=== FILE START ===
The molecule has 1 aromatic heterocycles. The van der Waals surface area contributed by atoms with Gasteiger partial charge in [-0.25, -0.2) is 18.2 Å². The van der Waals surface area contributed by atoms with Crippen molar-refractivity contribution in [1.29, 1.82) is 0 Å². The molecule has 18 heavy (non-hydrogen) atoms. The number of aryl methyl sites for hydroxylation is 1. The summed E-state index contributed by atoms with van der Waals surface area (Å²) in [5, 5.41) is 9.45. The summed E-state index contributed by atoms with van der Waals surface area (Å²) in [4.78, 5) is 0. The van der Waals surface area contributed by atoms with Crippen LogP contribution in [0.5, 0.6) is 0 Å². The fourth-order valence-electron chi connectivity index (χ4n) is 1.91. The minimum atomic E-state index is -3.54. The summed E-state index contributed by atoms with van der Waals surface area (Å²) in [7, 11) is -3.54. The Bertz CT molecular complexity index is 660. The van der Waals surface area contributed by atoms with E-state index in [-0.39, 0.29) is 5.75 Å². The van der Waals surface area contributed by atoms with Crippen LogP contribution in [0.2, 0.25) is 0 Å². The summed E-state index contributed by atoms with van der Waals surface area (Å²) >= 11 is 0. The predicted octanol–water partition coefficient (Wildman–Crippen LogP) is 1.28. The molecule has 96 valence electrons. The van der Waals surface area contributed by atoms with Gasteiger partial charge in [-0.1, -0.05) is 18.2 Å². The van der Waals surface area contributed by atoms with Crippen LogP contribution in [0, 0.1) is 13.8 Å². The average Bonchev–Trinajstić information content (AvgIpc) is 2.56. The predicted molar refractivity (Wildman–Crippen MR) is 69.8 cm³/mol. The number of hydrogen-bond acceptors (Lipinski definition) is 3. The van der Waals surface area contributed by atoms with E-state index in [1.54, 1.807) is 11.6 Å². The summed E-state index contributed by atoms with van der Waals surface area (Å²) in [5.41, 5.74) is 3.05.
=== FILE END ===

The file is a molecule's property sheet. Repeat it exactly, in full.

The molecule has 1 aromatic heterocycles. The van der Waals surface area contributed by atoms with Gasteiger partial charge in [-0.25, -0.2) is 18.2 Å². The van der Waals surface area contributed by atoms with Crippen molar-refractivity contribution in [1.29, 1.82) is 0 Å². The molecule has 18 heavy (non-hydrogen) atoms. The number of aryl methyl sites for hydroxylation is 1. The summed E-state index contributed by atoms with van der Waals surface area (Å²) in [5, 5.41) is 9.45. The summed E-state index contributed by atoms with van der Waals surface area (Å²) in [4.78, 5) is 0. The van der Waals surface area contributed by atoms with Crippen LogP contribution in [0.5, 0.6) is 0 Å². The fourth-order valence-electron chi connectivity index (χ4n) is 1.91. The minimum atomic E-state index is -3.54. The summed E-state index contributed by atoms with van der Waals surface area (Å²) in [7, 11) is -3.54. The Bertz CT molecular complexity index is 660. The van der Waals surface area contributed by atoms with E-state index in [-0.39, 0.29) is 5.75 Å². The van der Waals surface area contributed by atoms with Crippen LogP contribution in [0.2, 0.25) is 0 Å². The summed E-state index contributed by atoms with van der Waals surface area (Å²) >= 11 is 0. The predicted octanol–water partition coefficient (Wildman–Crippen LogP) is 1.28. The molecule has 96 valence electrons. The van der Waals surface area contributed by atoms with Gasteiger partial charge in [-0.1, -0.05) is 18.2 Å². The van der Waals surface area contributed by atoms with Crippen LogP contribution in [0, 0.1) is 13.8 Å². The average Bonchev–Trinajstić information content (AvgIpc) is 2.56. The predicted molar refractivity (Wildman–Crippen MR) is 69.8 cm³/mol. The number of hydrogen-bond acceptors (Lipinski definition) is 3. The van der Waals surface area contributed by atoms with E-state index in [1.54, 1.807) is 11.6 Å². The summed E-state index contributed by atoms with van der Waals surface area (Å²) in [5.41, 5.74) is 3.05.